The energy crisis in Europe continues to draw division among EU member states regarding the best way to address it. Some members are now against plans to cap natural gas prices at €275 per megawatt hour.
One of the most contentious responses from the EU to the energy crisis brought on by Russia’s incursion of Ukraine has been the introduction of a ceiling on gas pricing.
The proposal received political support from the 27 EU members in late October, following months of deliberation. However, a few countries request specific protections before approving the idea, while others claim the threshold is quite high.
After the EU set the cap, Greece’s minister for energy and environment, Kotas Skrekas said:
A price cap at the levels that the commission is proposing is not in fact a price cap. So [a] price cap at 275 euro is not a price cap, nobody can, can stand buying gas at this expensive price for a long time. We surely believe that the price cap below 200 euro, between 150 and 200 euro, would be more realistic.
On Tuesday, EU energy ministers met to discuss the price cap proposal, which received support from nations such as Belgium, Greece, Poland, and Spain, among others. On the other hand, Germany and Netherlands have been sceptical regarding the benefits of the price cap.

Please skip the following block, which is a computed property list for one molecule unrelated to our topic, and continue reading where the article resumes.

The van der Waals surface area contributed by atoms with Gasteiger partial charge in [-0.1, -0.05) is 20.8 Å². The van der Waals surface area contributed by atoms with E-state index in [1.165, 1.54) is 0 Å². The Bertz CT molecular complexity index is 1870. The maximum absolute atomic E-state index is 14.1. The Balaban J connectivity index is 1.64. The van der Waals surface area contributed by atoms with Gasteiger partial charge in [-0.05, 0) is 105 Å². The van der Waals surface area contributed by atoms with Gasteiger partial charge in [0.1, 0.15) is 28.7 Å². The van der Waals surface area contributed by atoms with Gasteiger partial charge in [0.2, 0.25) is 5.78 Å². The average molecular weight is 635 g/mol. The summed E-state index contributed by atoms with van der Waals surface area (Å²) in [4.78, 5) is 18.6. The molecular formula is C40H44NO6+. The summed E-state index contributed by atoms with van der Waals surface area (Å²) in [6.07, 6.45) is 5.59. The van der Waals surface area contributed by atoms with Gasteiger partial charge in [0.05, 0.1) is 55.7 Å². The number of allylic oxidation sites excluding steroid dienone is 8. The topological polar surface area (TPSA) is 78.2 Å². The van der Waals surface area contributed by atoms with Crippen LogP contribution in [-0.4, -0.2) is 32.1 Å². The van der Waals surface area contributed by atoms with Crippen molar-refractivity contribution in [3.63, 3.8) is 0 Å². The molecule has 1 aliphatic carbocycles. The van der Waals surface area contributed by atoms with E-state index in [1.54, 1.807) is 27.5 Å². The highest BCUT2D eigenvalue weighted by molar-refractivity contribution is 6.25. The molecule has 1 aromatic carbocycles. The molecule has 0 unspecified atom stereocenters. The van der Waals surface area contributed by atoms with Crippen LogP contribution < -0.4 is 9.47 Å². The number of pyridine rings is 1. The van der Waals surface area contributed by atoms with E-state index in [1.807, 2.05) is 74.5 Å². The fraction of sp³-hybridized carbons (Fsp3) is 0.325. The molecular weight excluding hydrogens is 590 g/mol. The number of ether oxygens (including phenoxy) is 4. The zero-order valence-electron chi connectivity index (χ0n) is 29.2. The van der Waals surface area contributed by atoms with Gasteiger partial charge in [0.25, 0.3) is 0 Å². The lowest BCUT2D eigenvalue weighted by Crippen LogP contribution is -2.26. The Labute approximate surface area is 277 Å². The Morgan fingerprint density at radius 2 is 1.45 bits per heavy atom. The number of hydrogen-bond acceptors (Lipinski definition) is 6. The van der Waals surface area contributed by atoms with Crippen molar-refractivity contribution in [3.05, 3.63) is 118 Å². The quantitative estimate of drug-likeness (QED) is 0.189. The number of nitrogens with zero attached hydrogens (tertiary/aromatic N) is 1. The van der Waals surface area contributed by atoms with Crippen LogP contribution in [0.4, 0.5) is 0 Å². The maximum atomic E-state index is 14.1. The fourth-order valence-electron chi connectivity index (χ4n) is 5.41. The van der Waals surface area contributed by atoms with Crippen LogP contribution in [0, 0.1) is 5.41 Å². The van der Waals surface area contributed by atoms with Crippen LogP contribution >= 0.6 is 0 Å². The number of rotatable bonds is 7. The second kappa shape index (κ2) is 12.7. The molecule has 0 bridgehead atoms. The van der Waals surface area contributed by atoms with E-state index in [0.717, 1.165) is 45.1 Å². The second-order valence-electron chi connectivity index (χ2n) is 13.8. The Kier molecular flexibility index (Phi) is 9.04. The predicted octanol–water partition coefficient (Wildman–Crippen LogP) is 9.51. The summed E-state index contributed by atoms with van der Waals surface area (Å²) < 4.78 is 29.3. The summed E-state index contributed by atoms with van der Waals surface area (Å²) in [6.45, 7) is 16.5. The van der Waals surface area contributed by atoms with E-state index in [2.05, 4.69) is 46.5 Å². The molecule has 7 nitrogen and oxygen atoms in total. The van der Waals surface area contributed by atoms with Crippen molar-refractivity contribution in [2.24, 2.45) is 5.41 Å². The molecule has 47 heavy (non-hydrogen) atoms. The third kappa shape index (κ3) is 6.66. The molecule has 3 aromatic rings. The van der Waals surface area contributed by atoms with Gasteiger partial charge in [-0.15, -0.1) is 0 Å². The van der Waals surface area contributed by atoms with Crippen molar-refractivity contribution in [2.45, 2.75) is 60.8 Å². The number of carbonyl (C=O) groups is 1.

The European Commission has presented a price cap that might be hard to implement to bring all 27 member states together on the proposal.
According to an EU official from one of the member nations who sought anonymity, the meeting will be for grumpy people. However, the official added that the commission should offer additional guarantees that the measures won’t distort markets.
European commissioner for energy Kadri Simson said that their proposal is balanced and is meant to curb excessive gas prices. Early in the week, a group of energy exchanges called Europe said they were concerned about market correction mechanisms that might impact financial stability. However, Simon said that the Market Correction Mechanism proposal has already factored this in, and risks for supply are minimal.
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